it appears to me, that those who prioritise AI Safety tend to fall into the first camp more often and those who prioritise global poverty tend to fall into the second camp.

I think this is false. If you look at every instance of an organization seemingly failing at full transparency for optics reasons, you won't find much in the way of trend towards global health organizations. 

On the other hand, if you look at more positive instances (people who advocate concern for branding, marketing, and PR with transparent and good intentions),  you still don't see any particular trend towards global health. (Some examples: [1]][2][3] just random stuff pulled out by doing a keyword search for words like "media", "marketing" etc). Alternatively you could consider the cause area leanings of most"ea meta/outreach" type orgs in general, w.r.t. which cause area puts their energy where.

It's possible that people who prioritize global poverty are more strongly opposed systematic injustices such as racism, in the same sense that people who prioritize animal welfare are more likely to be vegan. It does seem natural, doesn't it, that the type of person who is sufficiently motivated by that to make a career out of it, might also be more strongly motivated to be against racism? But that, again, is not a case of "prioritizing social capital over epistemics", any more than an animal activist's veganism is mere virtue-signaling.  It's a case of genuine difference in worldviews.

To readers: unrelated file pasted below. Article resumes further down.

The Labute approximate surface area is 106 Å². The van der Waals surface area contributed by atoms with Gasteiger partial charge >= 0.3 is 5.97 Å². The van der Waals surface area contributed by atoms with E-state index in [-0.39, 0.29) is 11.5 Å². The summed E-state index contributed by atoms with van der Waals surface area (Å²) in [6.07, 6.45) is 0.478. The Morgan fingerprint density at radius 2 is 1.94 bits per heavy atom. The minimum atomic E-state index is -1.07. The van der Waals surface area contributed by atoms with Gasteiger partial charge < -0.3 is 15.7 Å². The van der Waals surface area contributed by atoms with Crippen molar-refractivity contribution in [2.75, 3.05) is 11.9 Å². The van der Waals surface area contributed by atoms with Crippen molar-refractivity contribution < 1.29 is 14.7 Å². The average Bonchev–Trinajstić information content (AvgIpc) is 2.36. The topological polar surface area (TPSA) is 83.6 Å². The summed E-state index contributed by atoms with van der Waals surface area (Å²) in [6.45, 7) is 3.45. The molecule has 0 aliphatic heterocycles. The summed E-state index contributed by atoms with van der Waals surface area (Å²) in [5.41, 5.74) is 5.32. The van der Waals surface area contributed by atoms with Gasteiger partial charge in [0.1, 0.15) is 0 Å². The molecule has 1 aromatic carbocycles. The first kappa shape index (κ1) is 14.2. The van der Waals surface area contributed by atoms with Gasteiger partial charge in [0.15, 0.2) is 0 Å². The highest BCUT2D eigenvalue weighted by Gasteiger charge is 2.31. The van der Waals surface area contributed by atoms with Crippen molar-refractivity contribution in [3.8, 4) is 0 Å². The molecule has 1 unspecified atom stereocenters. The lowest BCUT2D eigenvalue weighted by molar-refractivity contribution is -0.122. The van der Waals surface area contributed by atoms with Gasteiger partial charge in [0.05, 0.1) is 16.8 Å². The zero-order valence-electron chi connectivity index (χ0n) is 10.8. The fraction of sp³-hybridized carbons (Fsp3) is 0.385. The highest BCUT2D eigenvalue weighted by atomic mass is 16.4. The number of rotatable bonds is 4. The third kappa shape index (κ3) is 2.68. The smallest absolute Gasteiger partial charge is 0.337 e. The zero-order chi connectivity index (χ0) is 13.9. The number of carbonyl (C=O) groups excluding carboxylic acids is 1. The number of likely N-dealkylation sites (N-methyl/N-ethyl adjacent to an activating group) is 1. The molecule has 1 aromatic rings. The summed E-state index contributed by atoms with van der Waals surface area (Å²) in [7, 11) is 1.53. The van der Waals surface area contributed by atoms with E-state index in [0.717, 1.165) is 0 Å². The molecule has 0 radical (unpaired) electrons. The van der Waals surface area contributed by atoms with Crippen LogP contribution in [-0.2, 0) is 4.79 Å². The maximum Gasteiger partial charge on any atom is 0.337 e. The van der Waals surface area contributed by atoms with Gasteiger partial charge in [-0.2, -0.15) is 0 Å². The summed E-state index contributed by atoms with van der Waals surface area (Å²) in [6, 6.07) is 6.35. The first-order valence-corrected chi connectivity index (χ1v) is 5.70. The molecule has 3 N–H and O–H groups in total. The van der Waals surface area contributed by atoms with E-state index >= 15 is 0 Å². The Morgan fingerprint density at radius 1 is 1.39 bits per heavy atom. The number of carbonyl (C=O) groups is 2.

Basically, I think you've only arrived at this conclusion that global health people are more concerned with social capital because you implicitly have the framing that being against the racist-sounding stuff specifically is a bid for social capital, while ignoring the big picture outside of that one specific area. 

Also I think that if you think people are wrong about that stuff, and you'd like them to change their mind, you have to convince them of your viewpoint, rather than deciding that they only hold their viewpoint because they're seeking social capital rather than holding it for honest reasons.

When I was talking about what AI safety people prioritise vs global health, I was thinking more at a grassroots level than at a professional level. I probably should have been clearer, and it seems plausible my model might even reverse at the professional level.

I actually think the framing is fine, and have had this exact discussion at EAG and in other related venues. It seems to me that many people at the “top” of the EA hierarchy so to speak tend to prefer more legible areas like AI, pandemics, and anything that isn’t sales/marketing/politics.